Most people don’t think about biotechs when the idea of investing in marijuana stocks comes up. However, several biotechs have cannabinoid drugs in their pipelines and therefore are often included in listings of pot stocks.
One such biotech is GW Pharmaceuticals (NASDAQ: GWPH), which already has one cannabinoid product on the market in some countries and another one potentially on the way to approval in the U.S. Another biotech, Cara Therapeutics (NASDAQ: CARA), has a pre-clinical candidate cannabinoid-receptor agonist, CR701, which puts it ever-so-loosely in the marijuana stock category.
Both GW Pharmaceuticals and Cara Therapeutics have significant potential catalysts on the way. Which of these two biotech stocks is the better choice for investors right now?
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The case for GW Pharmaceuticals
Why buy GW Pharmaceuticals stock? The best arguments for doing so all relate to the potential for its cannabidiol (CBD) product Epidiolex, which targets treatment of two rare forms of epilepsy — Dravet syndrome and Lennox-Gastaut syndrome (LGS).
The U.S. Food and Drug Administration (FDA) should announce its approval decision for Epidiolex no later than June 27, 2018. No FDA approval is a slam dunk, but the odds appear to be pretty good for GW’s drug. The company’s results from multiple phase 3 studies were positive enough that an FDA advisory committee voted overwhelmingly to recommend that Epidiolex win approval.
Probably the biggest question for Epidiolex is how successful it will be commercially. Investors should be aware that some are skeptical about the drug’s potential in the marketplace. On the other hand, others are pretty bullish. Market research firm EvaluatePharma, for example, projects that Epidiolex could be one of the top 10 new drugs launched this year with the potential for annual sales close to $1 billion.
GW Pharmaceuticals hopes not only to win FDA approval for Dravet syndrome and LGS, but also to secure additional approved indications in the future. The company is evaluating Epidiolex in a phase 3 study for treating tuberous sclerosis, a genetic disease in which benign tumors grow in various parts of the body. GW also is conducting a phase 2 study of the drug targeting the treatment of infantile spasms, a condition in which seizures occur in very young children.
In addition to Epidiolex, GW Pharmaceuticals’ pipeline includes four other cannabinoids. Sativex already is approved in several countries for treating multiple sclerosis (MS) spasticity. GW has a late-stage clinical trial underway in hopes of winning U.S. approval for the drug. The biotech is also evaluating three other candidates in phase 2 studies for treating epilepsy, glioblastoma (an aggressive form of brain cancer), and schizophrenia.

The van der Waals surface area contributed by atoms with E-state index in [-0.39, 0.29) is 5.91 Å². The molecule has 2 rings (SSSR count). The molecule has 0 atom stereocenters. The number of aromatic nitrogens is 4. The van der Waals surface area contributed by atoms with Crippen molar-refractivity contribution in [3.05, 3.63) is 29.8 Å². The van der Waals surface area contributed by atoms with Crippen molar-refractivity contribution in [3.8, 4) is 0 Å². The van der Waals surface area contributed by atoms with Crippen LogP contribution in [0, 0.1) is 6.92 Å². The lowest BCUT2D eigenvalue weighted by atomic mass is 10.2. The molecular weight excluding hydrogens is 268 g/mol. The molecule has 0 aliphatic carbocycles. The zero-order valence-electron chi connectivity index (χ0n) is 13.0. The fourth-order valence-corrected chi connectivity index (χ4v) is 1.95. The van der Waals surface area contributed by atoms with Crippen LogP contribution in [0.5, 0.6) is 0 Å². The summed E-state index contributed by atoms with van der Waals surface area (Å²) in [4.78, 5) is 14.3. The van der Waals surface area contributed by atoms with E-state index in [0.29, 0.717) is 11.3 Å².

The case for Cara Therapeutics
Let’s first get one thing out of the way: Cara Therapeutics’ sole pre-clinical cannabinoid-receptor agonist is a non-factor in the investing thesis for the stock. But Cara holds the potential to be a big winner. At least one Wall Street analyst thinks that the biotech stock could generate huge gains within the next year.
The reason behind this optimism boils down to one product — CR845, also referred to by its brand name Korsuva. CR845 is a kappa opioid receptor agonist that doesn’t have the addictive qualities and bad side effects common to most opioid drugs.
Cara’s primary focus for CR845 is the treatment of intense itching known as pruritis. The biotech is evaluating CR845 in a phase 3 study targeting treatment of patients with chronic kidney disease-associated pruritis (CKD-aP) who are on hemodialysis. Cara also is testing an oral version of CR845 for treating patients with CKD-aP patients who are both on and not on hemodialysis.
The commercial potential for CR845 in the CKD-aP indication is significant enough that it attracted interest from a major player in the kidney dialysis market. Vifor Fresenius Medical Care Renal Pharma, a joint venture between Vifor Pharma Group and Fresenius Medical Care, recently forged a deal with Cara to market CR845 in countries other than the U.S., Japan, and South Korea.
But CR845 also could be effective at treating pain. Cara has a phase 3 study in progress evaluating an intravenous version of the drug in treating post-operative pain. In addition, the company is conducting a phase 2 study of an oral version of CR845 in treating chronic pain.
I’m very optimistic about GW Pharmaceuticals’ chances of winning approval for Epidiolex. And I’m fairly optimistic about the drug’s commercial potential. As a result, my view is that GW Pharmaceuticals stock still has room to move higher. The problem is that FDA approval and commercial success are largely baked into the stock price already.
Cara, on the other hand, could skyrocket if the biotech reports positive phase 3 results for CR845. There’s a significant risk that those results could be disappointing, so the stock is definitely a speculative play only for investors who aren’t faint of heart. It’s a lot riskier than GW Pharmaceuticals, in my view, but there also is potential for much greater returns with Cara than there is for GW.
I’m going to step out on a limb and pick Cara Therapeutics over GW Pharmaceuticals. It might not be as much of a marijuana stock as GW is, but I like Cara’s risk-reward profile.
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Keith Speights has no position in any of the stocks mentioned. The Motley Fool has no position in any of the stocks mentioned. The Motley Fool has a disclosure policy.